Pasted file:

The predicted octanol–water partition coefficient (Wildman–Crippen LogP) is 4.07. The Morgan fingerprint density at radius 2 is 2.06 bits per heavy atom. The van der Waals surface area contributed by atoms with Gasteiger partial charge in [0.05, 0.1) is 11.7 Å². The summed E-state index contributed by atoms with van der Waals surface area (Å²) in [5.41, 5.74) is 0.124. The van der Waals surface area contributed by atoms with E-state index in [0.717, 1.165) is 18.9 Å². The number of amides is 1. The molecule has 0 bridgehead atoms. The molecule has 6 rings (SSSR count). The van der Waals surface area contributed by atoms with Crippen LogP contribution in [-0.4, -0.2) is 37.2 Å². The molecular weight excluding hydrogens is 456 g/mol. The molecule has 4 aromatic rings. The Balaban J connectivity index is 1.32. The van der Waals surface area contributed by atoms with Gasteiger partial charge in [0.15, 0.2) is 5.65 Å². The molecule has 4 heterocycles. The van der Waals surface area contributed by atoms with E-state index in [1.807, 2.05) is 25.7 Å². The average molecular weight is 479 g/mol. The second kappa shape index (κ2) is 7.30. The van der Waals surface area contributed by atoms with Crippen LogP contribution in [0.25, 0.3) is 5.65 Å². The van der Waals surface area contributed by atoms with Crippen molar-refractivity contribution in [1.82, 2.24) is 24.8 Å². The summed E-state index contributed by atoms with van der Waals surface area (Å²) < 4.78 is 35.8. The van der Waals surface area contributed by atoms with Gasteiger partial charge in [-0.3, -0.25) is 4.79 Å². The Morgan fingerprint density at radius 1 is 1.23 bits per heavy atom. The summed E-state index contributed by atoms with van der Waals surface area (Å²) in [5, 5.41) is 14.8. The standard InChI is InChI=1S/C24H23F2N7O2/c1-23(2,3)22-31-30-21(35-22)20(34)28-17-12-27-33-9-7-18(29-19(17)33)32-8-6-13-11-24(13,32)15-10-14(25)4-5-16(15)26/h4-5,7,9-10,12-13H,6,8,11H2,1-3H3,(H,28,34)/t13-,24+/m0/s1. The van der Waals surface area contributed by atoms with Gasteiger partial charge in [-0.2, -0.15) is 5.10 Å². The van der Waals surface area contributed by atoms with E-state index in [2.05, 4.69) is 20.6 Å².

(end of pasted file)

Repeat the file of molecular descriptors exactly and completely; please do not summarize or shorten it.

The predicted octanol–water partition coefficient (Wildman–Crippen LogP) is 4.07. The Morgan fingerprint density at radius 2 is 2.06 bits per heavy atom. The van der Waals surface area contributed by atoms with Gasteiger partial charge in [0.05, 0.1) is 11.7 Å². The summed E-state index contributed by atoms with van der Waals surface area (Å²) in [5.41, 5.74) is 0.124. The van der Waals surface area contributed by atoms with E-state index in [0.717, 1.165) is 18.9 Å². The number of amides is 1. The molecule has 0 bridgehead atoms. The molecule has 6 rings (SSSR count). The van der Waals surface area contributed by atoms with Crippen LogP contribution in [-0.4, -0.2) is 37.2 Å². The molecular weight excluding hydrogens is 456 g/mol. The molecule has 4 aromatic rings. The Balaban J connectivity index is 1.32. The van der Waals surface area contributed by atoms with Gasteiger partial charge in [0.15, 0.2) is 5.65 Å². The molecule has 4 heterocycles. The van der Waals surface area contributed by atoms with E-state index in [1.807, 2.05) is 25.7 Å². The average molecular weight is 479 g/mol. The second kappa shape index (κ2) is 7.30. The van der Waals surface area contributed by atoms with Crippen LogP contribution in [0.25, 0.3) is 5.65 Å². The van der Waals surface area contributed by atoms with Crippen molar-refractivity contribution in [1.82, 2.24) is 24.8 Å². The summed E-state index contributed by atoms with van der Waals surface area (Å²) < 4.78 is 35.8. The van der Waals surface area contributed by atoms with Gasteiger partial charge in [-0.3, -0.25) is 4.79 Å². The Morgan fingerprint density at radius 1 is 1.23 bits per heavy atom. The summed E-state index contributed by atoms with van der Waals surface area (Å²) in [5, 5.41) is 14.8. The standard InChI is InChI=1S/C24H23F2N7O2/c1-23(2,3)22-31-30-21(35-22)20(34)28-17-12-27-33-9-7-18(29-19(17)33)32-8-6-13-11-24(13,32)15-10-14(25)4-5-16(15)26/h4-5,7,9-10,12-13H,6,8,11H2,1-3H3,(H,28,34)/t13-,24+/m0/s1. The van der Waals surface area contributed by atoms with Gasteiger partial charge in [-0.2, -0.15) is 5.10 Å². The van der Waals surface area contributed by atoms with E-state index in [2.05, 4.69) is 20.6 Å².